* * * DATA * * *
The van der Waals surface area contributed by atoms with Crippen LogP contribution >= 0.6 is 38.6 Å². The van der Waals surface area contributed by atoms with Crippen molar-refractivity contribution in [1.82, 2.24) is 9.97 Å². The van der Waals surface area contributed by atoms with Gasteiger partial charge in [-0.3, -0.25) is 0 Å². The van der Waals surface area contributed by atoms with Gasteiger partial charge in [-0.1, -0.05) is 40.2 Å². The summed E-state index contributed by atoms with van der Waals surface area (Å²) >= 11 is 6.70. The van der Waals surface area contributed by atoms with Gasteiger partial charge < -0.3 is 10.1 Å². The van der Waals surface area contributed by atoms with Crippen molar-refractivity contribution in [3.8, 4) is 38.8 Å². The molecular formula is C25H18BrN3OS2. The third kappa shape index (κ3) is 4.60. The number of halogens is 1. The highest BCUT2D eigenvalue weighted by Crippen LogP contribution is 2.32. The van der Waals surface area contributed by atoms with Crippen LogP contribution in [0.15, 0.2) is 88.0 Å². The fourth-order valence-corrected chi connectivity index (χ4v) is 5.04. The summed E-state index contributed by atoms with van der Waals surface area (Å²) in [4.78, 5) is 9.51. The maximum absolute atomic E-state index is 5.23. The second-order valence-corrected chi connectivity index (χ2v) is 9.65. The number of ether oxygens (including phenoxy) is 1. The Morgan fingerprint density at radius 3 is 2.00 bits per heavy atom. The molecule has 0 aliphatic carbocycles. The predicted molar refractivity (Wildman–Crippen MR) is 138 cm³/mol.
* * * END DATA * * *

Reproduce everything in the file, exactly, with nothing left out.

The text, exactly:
The van der Waals surface area contributed by atoms with Crippen LogP contribution >= 0.6 is 38.6 Å². The van der Waals surface area contributed by atoms with Crippen molar-refractivity contribution in [1.82, 2.24) is 9.97 Å². The van der Waals surface area contributed by atoms with Gasteiger partial charge in [-0.3, -0.25) is 0 Å². The van der Waals surface area contributed by atoms with Gasteiger partial charge in [-0.1, -0.05) is 40.2 Å². The summed E-state index contributed by atoms with van der Waals surface area (Å²) >= 11 is 6.70. The van der Waals surface area contributed by atoms with Gasteiger partial charge < -0.3 is 10.1 Å². The van der Waals surface area contributed by atoms with Crippen molar-refractivity contribution in [3.8, 4) is 38.8 Å². The molecular formula is C25H18BrN3OS2. The third kappa shape index (κ3) is 4.60. The number of halogens is 1. The highest BCUT2D eigenvalue weighted by Crippen LogP contribution is 2.32. The van der Waals surface area contributed by atoms with Crippen LogP contribution in [0.15, 0.2) is 88.0 Å². The fourth-order valence-corrected chi connectivity index (χ4v) is 5.04. The summed E-state index contributed by atoms with van der Waals surface area (Å²) in [4.78, 5) is 9.51. The maximum absolute atomic E-state index is 5.23. The second-order valence-corrected chi connectivity index (χ2v) is 9.65. The number of ether oxygens (including phenoxy) is 1. The Morgan fingerprint density at radius 3 is 2.00 bits per heavy atom. The molecule has 0 aliphatic carbocycles. The predicted molar refractivity (Wildman–Crippen MR) is 138 cm³/mol.